More Free Stuff

I saved some of my thoughts about the book Free for a second subsequent post. At the end of the book, author Chris Anderson outlines “The Ten Principles of Abundance Thinking,” and so I list them here:

If it’s digital, sooner or later it’s going to be free. In a competitive market, price falls to the marginal cost, and bits want to be free.
Atoms would like to be free, too, but they’re not so pushy about it. Businesses will always find ways to redefine their services to make some things free while selling others.
You can’t stop Free. In the digital realm you can try to keep Free at bay with laws and locks, but it is better to take Free back from the pirates, and sell upgrades.
You can make money from Free. Free opens doors, reaching new customers, and it doesn’t necessarily mean you can’t charge some of them.
Redefine your market. Changing your perspective opens up opportunities to make money around your core business.
Round down. The first to Free gets attention, and there are ways to turn that into money.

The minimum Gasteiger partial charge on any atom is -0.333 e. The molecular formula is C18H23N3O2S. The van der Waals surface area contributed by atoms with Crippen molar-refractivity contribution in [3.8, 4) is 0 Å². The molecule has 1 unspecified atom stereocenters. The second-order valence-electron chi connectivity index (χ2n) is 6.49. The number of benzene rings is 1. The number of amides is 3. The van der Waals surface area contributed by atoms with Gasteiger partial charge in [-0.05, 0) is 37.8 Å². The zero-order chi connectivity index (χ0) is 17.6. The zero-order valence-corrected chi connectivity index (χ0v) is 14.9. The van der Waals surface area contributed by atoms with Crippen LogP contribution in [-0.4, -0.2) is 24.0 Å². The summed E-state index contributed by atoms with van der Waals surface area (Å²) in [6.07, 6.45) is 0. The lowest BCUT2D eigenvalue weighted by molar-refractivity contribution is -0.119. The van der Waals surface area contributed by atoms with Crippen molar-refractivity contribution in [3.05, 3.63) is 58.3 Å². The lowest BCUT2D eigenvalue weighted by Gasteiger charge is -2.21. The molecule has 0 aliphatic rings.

Sooner or later you will compete with Free. Match the price of your competitors or ensure that the differences in quality overcome the differences in price.
Embrace waste. If something is becoming too cheap to matter, stop metering it.
Free makes other things more valuable. Every abundance creates a new scarcity and when one service becomes free, value migrates to the next level, so go there.
Manage for abundance, not scarcity. As business functions become digital, they can also become more independent without risk of sinking the mothership.

I highly recommend reading Free regardless of one’s personal profession, as the ideas discussed in it are applicable across a range of industries. However, I find them particularly pertinent to those involved in the creative arts. Whether we like it or not, artists must adapt to the digitization of their creations and agree upon an equitable form of compensation.